Cookies help us deliver our Services. By using our Services, you agree to our use of cookies. Learn More.

A Fellow Breaking Bad Star Inspired Dean Norris To Become An Actor

Dean Norris already had a long career with dozens of military and law enforcement personnel roles before being cast as DEA agent Hank Schrader on "Breaking Bad" in 2008. Even after Hank met his bloody end in the New Mexico desert, Norris went on to star as Chester's Mill town councilman "Big Jim" Rennie on "Under the Dome," then as organized crime boss Clay "Uncle Daddy" Husser on "Claws." 

While not often the traditional leading man, Norris has always brought a rough-hewn intensity to his characters, and that quality helped make Hank, Big Jim, and "Uncle Daddy" all forces to be reckoned with in their own unique ways.

In a 2013 interview with Vulture, Norris credited one of his "Breaking Bad" co-stars with helping show him that he could have a career in Hollywood. "When I was thinking about acting, TV was like 'Walker Texas Ranger' and 'Murder She Wrote,'" Norris said." Everyone looked great, no one sweated, no one was bald. And then 'Wiseguy' came along [in 1987] and it was grittier, and Dennis Farina, God rest his soul, and Jonathan Banks, who wasn't necessarily a good-looking guy, but a tough guy, and a TV star, you know? And I remember thinking, 'F—, if he can get on TV, I can. I could be that guy.' I probably would have become an actor anyway, but he gave me encouragement."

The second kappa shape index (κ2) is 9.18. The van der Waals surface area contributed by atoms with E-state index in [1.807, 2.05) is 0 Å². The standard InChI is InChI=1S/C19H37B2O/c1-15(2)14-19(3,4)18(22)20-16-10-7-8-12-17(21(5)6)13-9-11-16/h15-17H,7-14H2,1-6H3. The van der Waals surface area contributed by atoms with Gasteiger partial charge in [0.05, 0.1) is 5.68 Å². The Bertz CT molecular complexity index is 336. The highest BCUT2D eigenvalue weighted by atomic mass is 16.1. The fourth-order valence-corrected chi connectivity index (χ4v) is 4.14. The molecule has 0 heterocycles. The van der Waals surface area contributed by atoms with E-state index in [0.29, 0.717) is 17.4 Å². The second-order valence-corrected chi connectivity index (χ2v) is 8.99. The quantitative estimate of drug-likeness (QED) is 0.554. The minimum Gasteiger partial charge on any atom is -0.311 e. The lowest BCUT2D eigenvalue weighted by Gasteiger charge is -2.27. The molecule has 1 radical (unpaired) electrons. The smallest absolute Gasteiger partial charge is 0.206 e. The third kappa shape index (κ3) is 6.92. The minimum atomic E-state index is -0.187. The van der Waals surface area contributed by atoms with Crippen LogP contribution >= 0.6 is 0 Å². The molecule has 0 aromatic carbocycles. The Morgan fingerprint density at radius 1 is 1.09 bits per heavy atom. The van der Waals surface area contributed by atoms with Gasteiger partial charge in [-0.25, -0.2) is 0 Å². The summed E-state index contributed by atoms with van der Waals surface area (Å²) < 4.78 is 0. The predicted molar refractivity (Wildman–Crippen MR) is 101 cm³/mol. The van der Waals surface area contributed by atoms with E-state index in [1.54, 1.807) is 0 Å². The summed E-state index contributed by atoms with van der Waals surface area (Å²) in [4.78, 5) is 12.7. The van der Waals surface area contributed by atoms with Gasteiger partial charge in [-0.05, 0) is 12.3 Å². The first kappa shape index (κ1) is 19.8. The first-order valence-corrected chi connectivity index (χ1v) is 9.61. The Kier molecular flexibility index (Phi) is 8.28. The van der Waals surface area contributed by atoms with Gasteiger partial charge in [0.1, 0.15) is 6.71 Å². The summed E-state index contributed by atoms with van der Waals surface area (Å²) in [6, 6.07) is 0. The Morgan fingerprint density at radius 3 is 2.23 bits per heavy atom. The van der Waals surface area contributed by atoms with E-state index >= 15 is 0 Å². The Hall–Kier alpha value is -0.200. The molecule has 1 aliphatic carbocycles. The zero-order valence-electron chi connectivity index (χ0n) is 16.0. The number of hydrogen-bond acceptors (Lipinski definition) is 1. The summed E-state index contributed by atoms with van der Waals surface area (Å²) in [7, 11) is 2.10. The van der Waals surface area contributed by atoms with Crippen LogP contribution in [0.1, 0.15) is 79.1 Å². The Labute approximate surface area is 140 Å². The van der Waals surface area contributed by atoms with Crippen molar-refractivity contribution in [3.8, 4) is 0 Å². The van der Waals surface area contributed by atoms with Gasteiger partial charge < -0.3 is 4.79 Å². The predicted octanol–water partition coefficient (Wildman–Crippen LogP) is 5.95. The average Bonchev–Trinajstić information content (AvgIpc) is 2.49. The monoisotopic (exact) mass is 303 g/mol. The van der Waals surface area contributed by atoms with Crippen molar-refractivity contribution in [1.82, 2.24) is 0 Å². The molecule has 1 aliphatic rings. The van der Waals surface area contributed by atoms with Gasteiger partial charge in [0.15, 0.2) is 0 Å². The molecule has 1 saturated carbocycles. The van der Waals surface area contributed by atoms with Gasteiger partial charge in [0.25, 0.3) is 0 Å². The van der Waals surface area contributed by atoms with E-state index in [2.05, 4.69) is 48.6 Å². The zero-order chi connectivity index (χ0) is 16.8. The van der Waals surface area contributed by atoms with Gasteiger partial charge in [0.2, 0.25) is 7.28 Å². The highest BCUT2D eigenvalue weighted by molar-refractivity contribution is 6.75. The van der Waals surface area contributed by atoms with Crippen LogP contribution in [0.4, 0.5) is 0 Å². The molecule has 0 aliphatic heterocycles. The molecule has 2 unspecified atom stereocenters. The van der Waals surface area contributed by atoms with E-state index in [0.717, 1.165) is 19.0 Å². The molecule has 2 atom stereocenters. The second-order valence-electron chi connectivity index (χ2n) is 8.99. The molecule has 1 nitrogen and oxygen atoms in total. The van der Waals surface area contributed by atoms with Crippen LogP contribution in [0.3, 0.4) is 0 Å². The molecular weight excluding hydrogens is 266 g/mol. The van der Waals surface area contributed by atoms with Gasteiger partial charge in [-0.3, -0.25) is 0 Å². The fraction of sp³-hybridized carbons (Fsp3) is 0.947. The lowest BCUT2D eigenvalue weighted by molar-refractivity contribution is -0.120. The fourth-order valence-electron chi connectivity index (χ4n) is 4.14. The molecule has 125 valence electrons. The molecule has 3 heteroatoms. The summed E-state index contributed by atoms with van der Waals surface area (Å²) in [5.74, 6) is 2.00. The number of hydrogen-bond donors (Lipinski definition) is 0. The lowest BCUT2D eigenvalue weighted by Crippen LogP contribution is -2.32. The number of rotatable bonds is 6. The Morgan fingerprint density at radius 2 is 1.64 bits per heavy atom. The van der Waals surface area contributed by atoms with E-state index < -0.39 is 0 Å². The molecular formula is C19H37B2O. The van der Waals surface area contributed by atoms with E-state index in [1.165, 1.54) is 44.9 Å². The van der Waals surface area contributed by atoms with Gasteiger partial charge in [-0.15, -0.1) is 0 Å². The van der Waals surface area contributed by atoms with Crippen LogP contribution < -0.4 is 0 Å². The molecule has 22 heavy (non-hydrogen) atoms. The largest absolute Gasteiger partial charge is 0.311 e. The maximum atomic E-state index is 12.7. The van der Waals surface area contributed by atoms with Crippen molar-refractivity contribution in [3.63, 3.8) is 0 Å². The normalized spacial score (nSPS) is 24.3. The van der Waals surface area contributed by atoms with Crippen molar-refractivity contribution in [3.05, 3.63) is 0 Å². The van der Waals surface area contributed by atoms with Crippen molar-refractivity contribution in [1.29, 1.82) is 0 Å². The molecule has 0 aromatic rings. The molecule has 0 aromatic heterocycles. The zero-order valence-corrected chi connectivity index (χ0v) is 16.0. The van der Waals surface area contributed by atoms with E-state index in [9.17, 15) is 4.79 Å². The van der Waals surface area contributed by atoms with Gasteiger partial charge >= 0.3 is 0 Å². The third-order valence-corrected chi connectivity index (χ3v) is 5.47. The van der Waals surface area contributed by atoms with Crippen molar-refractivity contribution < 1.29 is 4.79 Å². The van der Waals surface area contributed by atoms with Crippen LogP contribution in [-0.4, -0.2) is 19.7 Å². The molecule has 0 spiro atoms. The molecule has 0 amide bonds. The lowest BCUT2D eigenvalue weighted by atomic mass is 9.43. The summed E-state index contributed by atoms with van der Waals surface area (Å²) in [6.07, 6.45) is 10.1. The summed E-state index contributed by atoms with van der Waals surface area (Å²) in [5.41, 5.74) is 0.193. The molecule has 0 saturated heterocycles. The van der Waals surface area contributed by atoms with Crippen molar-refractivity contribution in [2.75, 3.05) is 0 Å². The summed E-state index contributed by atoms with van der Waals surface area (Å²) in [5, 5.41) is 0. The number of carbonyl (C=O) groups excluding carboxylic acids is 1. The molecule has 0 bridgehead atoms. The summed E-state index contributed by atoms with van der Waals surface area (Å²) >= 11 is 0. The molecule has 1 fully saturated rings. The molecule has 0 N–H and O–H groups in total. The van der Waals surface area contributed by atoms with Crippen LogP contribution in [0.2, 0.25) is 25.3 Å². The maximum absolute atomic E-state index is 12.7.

Jonathan Banks and Bryan Cranston brought experience and professionalism to Breaking Bad

Dean Norris added that in the years between "Wiseguy" and "Breaking Bad," Jonathan Banks didn't pop up much on his radar. "And then I didn't see him much, and then he shows up on the 'Breaking Bad' set," Norris said. "And I'm like, 'That's the guy I saw 25 years ago,' and I told him that. He was [pleased]. You know, he's a gruff old guy. He doesn't show much. But [he's] a sweet guy." 

In the interview, Norris also had high praise for the influence and work ethic of another co-star, six-time Emmy winner Bryan Cranston. "I have called and will still call Bryan in the future if I have any professional choices to make," Norris said. "He was the guy who talked me into taking the part, and I see how he led the cast by example: never late, always the first one out there ... There's not a split second when he wasn't completely present — every second onscreen was important. He never stopped thinking about how to make a scene better, no matter whose scene it is." 

The pedigree and professionalism the cast of "Breaking Bad" brought to the series is evident in every one of its 62 magnificent episodes, making it the enduring masterpiece it remains today, nearly a decade after it wrapped. And, of course, Dean Norris and his incredible portrayal of Hank Schrader are forever part of that undisputed legacy.